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Why Everyone Is Getting an Emergency Alert on Their Phones on Wednesday

A test of Wireless Emergency Alerts and the Emergency Alert System will be conducted at exactly 2:20 p.m. ET on Wednesday

<p>Andrew Harrer/Bloomberg via Getty Images</p> Emergency alert appearing on a cellphone

Andrew Harrer/Bloomberg via Getty Images

Emergency alert appearing on a cellphone

Emergency alert sounds will simultaneously impact cellphones, radios and televisions across the United States on Wednesday — but don’t worry, it’s just a test.

A test of Wireless Emergency Alerts and the Emergency Alert System will be conducted at exactly 2:20 p.m. ET on Oct. 4, according to the Federal Emergency Management Agency.

The tests are being conducted “to ensure that the systems continue to be effective means of warning the public about emergencies, particularly those on the national level,” according to an Aug. 3 press release from FEMA.

"We recognize that in disasters, seconds count,” FEMA administrator Deanne Criswell said in a video about the upcoming test. “Getting alerts out promptly to our communities saves lives.”

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All major U.S. wireless providers will transmit the test, meaning those within range of an active cell tower “should receive the national test," per the agency.

The English message sent to consumers’ phones will say: “THIS IS A TEST of the National Wireless Emergency Alert System. No action is needed.”

Those with Spanish settings will receive a message that says: “ESTA ES UNA PRUEBA del Sistema Nacional de Alerta de Emergencia. No se necesita acción.”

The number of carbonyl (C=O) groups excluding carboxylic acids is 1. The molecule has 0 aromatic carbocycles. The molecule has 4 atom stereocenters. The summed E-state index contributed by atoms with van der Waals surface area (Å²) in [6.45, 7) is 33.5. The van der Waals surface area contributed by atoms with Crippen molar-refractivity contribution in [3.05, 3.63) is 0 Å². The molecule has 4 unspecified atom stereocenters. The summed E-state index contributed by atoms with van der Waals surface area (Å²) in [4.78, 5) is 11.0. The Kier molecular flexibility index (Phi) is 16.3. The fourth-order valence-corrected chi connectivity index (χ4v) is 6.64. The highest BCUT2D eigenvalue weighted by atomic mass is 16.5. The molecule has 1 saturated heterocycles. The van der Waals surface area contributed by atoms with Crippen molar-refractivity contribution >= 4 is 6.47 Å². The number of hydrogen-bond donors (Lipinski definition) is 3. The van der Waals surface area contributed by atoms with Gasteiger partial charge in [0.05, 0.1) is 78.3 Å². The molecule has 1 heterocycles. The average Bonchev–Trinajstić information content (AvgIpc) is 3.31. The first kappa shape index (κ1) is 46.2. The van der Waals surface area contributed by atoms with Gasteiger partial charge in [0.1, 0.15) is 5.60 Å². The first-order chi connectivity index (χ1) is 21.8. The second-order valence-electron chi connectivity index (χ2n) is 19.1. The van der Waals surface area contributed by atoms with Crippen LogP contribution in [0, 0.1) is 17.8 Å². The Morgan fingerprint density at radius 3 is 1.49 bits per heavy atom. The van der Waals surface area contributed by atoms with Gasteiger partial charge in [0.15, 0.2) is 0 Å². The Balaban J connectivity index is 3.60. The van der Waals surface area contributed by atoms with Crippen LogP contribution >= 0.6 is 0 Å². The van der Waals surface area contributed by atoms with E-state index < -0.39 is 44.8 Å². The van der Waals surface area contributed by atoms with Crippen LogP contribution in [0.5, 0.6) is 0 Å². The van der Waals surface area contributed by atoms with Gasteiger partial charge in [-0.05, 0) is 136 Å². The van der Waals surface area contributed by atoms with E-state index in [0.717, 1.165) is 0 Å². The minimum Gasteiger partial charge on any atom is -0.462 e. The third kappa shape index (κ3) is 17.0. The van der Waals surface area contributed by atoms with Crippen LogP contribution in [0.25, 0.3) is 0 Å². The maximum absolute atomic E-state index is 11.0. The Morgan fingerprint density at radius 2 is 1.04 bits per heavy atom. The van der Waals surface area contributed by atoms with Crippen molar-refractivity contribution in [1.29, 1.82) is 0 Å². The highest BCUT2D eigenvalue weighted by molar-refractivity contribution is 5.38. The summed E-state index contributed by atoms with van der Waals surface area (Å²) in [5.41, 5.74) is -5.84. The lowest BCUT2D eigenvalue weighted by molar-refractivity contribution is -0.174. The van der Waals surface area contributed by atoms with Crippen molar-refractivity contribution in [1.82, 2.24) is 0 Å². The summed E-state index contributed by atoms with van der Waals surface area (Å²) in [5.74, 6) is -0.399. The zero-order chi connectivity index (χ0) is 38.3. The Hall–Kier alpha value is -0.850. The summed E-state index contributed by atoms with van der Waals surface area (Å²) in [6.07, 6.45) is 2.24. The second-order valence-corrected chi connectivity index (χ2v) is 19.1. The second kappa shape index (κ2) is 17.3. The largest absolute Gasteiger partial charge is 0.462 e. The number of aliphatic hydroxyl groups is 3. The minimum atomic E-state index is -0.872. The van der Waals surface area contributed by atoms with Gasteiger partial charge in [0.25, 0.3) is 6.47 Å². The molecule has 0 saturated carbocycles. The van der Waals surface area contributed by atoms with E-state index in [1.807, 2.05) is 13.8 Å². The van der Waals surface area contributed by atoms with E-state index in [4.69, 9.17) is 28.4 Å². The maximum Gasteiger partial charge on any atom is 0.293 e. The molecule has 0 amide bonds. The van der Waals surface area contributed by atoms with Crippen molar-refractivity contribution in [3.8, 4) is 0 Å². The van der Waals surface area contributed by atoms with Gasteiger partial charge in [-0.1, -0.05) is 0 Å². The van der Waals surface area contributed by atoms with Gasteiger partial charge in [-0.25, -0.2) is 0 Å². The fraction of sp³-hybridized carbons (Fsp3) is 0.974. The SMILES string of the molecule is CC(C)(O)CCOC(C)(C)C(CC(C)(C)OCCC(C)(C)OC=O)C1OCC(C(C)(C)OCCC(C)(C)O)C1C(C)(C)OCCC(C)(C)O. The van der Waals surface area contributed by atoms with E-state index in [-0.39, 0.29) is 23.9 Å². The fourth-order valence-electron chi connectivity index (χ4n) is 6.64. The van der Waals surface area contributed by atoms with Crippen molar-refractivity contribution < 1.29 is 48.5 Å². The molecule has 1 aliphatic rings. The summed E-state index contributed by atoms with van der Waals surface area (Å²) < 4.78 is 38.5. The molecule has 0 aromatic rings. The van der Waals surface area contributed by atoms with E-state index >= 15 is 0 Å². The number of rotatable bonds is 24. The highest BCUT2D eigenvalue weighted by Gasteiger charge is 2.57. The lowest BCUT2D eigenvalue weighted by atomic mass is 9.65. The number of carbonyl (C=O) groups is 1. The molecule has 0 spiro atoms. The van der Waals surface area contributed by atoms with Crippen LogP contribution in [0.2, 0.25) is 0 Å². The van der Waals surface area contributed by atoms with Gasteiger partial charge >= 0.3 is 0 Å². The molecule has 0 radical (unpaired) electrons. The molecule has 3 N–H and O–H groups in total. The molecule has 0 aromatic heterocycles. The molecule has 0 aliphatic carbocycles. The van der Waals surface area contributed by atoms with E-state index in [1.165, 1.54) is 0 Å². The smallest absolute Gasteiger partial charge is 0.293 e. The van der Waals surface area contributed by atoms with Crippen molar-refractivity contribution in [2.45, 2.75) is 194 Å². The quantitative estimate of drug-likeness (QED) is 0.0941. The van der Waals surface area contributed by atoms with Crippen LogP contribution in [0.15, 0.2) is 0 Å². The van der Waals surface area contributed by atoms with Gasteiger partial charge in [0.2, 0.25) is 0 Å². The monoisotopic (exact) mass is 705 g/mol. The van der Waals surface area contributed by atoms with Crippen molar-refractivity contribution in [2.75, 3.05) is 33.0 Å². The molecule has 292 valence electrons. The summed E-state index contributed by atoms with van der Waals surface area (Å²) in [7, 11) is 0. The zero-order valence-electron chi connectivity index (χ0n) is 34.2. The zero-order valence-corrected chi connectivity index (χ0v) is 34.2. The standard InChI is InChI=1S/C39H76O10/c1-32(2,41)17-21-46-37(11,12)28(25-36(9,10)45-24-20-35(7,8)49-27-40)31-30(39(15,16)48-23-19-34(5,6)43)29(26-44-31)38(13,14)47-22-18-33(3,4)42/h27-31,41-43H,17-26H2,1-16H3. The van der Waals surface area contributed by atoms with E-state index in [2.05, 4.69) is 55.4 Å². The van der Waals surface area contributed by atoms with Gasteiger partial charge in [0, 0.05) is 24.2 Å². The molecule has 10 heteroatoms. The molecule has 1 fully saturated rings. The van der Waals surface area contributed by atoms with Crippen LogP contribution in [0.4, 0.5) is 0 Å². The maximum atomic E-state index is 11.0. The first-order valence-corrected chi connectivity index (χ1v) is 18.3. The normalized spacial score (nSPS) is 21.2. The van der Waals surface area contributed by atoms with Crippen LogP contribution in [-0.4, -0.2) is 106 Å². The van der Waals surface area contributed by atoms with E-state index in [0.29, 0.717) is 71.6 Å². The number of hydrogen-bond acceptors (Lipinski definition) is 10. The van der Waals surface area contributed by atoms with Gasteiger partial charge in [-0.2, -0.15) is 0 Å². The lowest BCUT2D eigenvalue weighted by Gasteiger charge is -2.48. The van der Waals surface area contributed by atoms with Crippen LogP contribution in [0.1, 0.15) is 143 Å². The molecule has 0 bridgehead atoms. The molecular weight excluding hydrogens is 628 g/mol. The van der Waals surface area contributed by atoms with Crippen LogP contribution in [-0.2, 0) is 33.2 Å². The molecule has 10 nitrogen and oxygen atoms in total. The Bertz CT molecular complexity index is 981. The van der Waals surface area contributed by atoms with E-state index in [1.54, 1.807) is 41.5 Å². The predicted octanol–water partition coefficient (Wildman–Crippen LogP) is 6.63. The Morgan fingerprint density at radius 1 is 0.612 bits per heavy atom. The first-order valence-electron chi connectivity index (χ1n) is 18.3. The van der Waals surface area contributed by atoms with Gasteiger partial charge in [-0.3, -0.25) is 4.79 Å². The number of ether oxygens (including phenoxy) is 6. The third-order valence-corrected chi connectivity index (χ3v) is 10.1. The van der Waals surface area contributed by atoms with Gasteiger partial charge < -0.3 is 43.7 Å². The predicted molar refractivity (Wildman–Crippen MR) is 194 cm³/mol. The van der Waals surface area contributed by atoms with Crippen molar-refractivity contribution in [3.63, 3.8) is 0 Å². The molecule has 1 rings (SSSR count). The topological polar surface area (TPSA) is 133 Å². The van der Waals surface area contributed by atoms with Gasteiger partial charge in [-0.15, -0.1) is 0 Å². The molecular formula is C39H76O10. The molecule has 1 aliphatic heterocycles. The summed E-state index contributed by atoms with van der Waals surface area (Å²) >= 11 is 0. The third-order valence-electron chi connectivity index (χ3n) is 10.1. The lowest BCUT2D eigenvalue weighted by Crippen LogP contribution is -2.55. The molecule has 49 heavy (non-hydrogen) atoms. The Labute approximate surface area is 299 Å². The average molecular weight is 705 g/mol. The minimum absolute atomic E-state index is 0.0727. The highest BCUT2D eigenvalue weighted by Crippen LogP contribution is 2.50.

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The wireless test will technically last 30 minutes, though cellphones should only receive one message during the wireless test, per FEMA.

During the Emergency Alert System portion of the test, which will only last for a minute, televisions and radios will also receive the following message: “This is a nationwide test of the Emergency Alert System, issued by the Federal Emergency Management Agency, covering the United States from 14:20 to 14:50 hours ET. This is only a test. No action is required by the public."

Although some newer phone models may include settings where users can opt-out of tests and alerts, FEMA has said those settings will not impact Wednesday's national test.

However, if your phone is off, not connected with a cell tower or has airplane mode activated, it will not receive the message, per the agency.

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This will be the second time a test has been conducted on cellular devices nationwide, according to FEMA. The last instance occurred in 2021. FEMA said Wednesday's test is the seventh nationwide test of the Emergency Alert System.

“We want to make sure that when it counts, we can keep you informed,” Criswell said in the video.

A backup testing date has been set for Oct. 11, the agency noted.

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